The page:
Is Profitability Driving the Severity of Punishment of Professional Athletes?
Date of Award
Athletes and coaches both in professional sports and the NCAA often find themselves in legal trouble. Some coaches and players suffer extreme consequences, including banishment from their respective leagues, while others bear no burden. The question that emerges is what allows management to appropriate varying degrees of punishment in comparable offenses. The answer can be found by examining viewership and consumer demand for professional athletics. The more talented the player or coach, the more valuable he is to his respective team and league. Value here refers to how profitable the player makes his/her organization or program. Management seems increasing likely to turn a blind eye to past offenses if the profit potential outweighs the backlash. While it can be easily argued that this is morally wrong on the part of management, the viewer is the one driving the demand and consciously ignoring the character of players and coaches being watched, begging the question is the viewer just as morally wrong? It is a fact that some players and coaches suffer less major consequences for comparable offenses and it seems management acts in this way because some players are quite frankly just more profitable than others.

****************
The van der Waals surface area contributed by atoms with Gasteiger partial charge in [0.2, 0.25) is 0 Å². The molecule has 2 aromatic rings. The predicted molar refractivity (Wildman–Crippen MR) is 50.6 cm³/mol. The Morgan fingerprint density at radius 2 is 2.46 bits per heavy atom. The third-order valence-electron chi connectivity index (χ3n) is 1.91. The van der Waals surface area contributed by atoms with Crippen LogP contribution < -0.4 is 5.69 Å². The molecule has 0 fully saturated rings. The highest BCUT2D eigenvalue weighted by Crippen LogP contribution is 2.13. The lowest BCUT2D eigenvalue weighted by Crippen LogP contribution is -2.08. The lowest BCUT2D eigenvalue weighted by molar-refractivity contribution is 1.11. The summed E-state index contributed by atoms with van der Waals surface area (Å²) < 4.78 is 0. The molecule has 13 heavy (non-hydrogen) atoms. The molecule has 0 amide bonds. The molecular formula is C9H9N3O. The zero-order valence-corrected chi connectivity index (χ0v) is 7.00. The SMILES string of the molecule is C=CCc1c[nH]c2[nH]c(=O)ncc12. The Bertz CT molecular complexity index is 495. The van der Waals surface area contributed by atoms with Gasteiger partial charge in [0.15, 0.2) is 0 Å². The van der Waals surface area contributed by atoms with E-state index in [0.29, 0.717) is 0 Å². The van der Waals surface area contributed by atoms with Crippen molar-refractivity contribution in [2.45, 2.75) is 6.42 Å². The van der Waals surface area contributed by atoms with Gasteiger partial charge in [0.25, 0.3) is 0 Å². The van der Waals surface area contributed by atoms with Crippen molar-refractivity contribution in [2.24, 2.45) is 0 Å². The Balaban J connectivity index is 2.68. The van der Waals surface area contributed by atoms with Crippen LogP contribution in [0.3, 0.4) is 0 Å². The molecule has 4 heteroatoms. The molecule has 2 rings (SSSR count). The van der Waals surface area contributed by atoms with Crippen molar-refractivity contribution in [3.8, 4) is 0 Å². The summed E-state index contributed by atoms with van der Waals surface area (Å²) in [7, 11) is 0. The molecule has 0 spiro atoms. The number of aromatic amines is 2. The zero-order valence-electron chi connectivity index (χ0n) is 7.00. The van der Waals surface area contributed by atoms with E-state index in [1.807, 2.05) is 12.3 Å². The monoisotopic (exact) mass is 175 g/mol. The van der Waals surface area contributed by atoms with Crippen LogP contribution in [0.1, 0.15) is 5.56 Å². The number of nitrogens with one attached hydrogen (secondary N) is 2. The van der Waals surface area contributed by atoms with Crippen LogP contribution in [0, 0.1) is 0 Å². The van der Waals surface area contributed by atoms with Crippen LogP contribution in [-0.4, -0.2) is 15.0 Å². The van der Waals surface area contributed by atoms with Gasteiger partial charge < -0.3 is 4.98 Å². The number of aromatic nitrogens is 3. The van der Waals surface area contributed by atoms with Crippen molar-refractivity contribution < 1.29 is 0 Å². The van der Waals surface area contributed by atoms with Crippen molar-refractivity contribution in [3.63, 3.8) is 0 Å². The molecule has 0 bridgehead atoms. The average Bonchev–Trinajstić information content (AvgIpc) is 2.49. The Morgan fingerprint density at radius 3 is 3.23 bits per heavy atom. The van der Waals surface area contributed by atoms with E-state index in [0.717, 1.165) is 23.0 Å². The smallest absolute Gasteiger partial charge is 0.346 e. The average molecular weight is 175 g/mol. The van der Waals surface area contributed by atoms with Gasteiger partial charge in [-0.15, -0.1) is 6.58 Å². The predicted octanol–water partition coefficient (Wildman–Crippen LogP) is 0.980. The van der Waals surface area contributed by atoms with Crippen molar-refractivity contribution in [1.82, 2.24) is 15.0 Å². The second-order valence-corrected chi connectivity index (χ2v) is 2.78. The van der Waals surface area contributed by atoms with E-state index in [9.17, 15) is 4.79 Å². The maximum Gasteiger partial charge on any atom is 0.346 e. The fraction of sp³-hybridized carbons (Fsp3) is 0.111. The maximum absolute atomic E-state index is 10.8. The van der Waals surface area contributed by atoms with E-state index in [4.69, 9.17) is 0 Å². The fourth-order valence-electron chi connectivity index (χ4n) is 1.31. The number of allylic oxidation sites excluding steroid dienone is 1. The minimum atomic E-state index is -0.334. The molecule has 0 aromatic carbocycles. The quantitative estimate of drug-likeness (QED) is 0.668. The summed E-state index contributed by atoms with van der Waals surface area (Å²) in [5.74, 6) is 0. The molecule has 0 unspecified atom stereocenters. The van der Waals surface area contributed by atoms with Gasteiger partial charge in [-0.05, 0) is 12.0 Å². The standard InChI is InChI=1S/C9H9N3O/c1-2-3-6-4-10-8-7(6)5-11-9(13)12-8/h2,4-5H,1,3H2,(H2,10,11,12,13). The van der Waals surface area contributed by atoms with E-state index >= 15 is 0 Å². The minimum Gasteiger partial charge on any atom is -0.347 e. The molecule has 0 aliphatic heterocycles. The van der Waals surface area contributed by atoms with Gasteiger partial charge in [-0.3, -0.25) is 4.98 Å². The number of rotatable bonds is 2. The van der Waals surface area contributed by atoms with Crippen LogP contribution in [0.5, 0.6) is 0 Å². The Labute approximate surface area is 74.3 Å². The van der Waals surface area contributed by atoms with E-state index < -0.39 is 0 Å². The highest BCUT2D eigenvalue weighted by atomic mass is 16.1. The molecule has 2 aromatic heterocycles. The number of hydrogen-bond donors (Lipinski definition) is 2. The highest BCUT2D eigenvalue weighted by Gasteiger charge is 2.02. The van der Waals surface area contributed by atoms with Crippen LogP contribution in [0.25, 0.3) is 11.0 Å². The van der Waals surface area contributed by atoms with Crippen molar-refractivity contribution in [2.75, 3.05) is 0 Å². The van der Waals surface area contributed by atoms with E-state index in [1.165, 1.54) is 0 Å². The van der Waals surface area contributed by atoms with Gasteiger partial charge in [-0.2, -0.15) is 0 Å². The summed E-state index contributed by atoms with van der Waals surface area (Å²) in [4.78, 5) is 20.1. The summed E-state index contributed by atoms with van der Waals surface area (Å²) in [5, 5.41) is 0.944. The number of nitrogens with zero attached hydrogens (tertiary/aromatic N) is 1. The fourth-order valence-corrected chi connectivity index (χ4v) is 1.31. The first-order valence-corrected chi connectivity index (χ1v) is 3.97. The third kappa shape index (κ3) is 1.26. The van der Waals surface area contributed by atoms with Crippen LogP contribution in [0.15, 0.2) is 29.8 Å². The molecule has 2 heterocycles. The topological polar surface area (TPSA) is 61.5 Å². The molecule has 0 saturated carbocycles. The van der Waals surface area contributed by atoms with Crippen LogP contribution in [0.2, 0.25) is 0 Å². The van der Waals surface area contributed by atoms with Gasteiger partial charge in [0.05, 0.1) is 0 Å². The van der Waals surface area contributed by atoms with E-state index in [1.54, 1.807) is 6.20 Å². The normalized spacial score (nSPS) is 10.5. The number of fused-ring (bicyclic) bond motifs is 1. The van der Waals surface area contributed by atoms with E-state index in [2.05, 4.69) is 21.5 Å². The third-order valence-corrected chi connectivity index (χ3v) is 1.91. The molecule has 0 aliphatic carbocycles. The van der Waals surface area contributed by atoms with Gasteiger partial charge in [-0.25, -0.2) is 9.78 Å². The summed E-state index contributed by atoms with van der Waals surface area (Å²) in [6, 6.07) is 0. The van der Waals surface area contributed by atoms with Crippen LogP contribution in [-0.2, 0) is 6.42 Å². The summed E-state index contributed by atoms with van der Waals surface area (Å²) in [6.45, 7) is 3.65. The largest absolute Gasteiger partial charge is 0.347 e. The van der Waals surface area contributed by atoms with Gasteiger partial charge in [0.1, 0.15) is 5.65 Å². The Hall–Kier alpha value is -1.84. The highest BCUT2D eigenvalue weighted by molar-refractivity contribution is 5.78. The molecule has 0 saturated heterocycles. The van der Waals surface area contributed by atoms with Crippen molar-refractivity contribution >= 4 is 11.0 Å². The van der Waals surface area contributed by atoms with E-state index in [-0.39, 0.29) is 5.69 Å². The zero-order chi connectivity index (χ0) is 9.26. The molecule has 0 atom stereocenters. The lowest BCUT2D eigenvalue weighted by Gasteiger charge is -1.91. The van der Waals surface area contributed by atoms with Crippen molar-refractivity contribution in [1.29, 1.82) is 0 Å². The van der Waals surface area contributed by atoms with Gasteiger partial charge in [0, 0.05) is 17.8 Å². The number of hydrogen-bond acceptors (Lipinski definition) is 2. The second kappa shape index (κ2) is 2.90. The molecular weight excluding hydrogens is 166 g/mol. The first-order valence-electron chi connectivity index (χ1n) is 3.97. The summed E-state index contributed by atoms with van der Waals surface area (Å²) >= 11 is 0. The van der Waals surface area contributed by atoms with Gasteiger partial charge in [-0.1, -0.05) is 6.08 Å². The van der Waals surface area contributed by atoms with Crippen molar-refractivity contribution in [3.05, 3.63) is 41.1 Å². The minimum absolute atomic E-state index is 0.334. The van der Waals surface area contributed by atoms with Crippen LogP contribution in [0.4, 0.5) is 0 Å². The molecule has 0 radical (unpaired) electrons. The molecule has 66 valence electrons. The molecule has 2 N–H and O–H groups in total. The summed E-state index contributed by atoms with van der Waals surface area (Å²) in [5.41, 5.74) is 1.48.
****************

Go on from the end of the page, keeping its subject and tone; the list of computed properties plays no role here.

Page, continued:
Ferris, Michael, "Is Profitability Driving the Severity of Punishment of Professional Athletes?" (2017). Honors Program Theses. 35.